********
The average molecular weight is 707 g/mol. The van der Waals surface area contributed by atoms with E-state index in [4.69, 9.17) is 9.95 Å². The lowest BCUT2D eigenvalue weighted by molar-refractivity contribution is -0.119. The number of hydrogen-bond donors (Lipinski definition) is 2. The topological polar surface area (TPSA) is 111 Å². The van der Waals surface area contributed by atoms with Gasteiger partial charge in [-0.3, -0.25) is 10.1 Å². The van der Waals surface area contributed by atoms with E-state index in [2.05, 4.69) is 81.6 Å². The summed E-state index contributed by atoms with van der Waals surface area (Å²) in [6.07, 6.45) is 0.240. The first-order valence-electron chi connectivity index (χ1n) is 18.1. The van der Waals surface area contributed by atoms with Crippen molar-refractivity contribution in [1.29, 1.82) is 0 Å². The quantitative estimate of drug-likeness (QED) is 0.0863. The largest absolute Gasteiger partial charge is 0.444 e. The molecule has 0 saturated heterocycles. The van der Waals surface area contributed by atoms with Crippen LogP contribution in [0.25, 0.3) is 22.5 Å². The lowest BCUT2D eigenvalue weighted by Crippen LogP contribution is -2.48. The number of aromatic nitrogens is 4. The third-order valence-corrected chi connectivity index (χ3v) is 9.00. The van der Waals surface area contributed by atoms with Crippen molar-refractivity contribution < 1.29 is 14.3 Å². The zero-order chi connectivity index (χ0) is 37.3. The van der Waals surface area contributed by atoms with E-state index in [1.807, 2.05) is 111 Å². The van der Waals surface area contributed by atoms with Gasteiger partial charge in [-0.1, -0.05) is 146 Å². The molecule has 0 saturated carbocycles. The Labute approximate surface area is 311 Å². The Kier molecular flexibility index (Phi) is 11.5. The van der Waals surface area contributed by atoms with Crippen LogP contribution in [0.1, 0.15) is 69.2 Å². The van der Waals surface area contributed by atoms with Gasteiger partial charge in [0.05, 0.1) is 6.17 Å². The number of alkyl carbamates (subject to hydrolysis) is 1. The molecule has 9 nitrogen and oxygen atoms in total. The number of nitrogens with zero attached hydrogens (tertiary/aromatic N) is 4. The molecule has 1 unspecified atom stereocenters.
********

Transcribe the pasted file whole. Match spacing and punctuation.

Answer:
The average molecular weight is 707 g/mol. The van der Waals surface area contributed by atoms with E-state index in [4.69, 9.17) is 9.95 Å². The lowest BCUT2D eigenvalue weighted by molar-refractivity contribution is -0.119. The number of hydrogen-bond donors (Lipinski definition) is 2. The topological polar surface area (TPSA) is 111 Å². The van der Waals surface area contributed by atoms with Gasteiger partial charge in [-0.3, -0.25) is 10.1 Å². The van der Waals surface area contributed by atoms with E-state index in [2.05, 4.69) is 81.6 Å². The summed E-state index contributed by atoms with van der Waals surface area (Å²) in [6.07, 6.45) is 0.240. The first-order valence-electron chi connectivity index (χ1n) is 18.1. The van der Waals surface area contributed by atoms with Crippen molar-refractivity contribution in [1.29, 1.82) is 0 Å². The quantitative estimate of drug-likeness (QED) is 0.0863. The largest absolute Gasteiger partial charge is 0.444 e. The molecule has 0 saturated heterocycles. The van der Waals surface area contributed by atoms with Crippen LogP contribution in [0.25, 0.3) is 22.5 Å². The lowest BCUT2D eigenvalue weighted by Crippen LogP contribution is -2.48. The number of aromatic nitrogens is 4. The third-order valence-corrected chi connectivity index (χ3v) is 9.00. The van der Waals surface area contributed by atoms with Crippen molar-refractivity contribution < 1.29 is 14.3 Å². The zero-order chi connectivity index (χ0) is 37.3. The van der Waals surface area contributed by atoms with E-state index in [1.807, 2.05) is 111 Å². The van der Waals surface area contributed by atoms with Gasteiger partial charge in [-0.1, -0.05) is 146 Å². The molecule has 0 saturated carbocycles. The Labute approximate surface area is 311 Å². The Kier molecular flexibility index (Phi) is 11.5. The van der Waals surface area contributed by atoms with Crippen LogP contribution in [0.1, 0.15) is 69.2 Å². The van der Waals surface area contributed by atoms with Gasteiger partial charge in [0.05, 0.1) is 6.17 Å². The number of alkyl carbamates (subject to hydrolysis) is 1. The molecule has 9 nitrogen and oxygen atoms in total. The number of nitrogens with zero attached hydrogens (tertiary/aromatic N) is 4. The molecule has 1 unspecified atom stereocenters.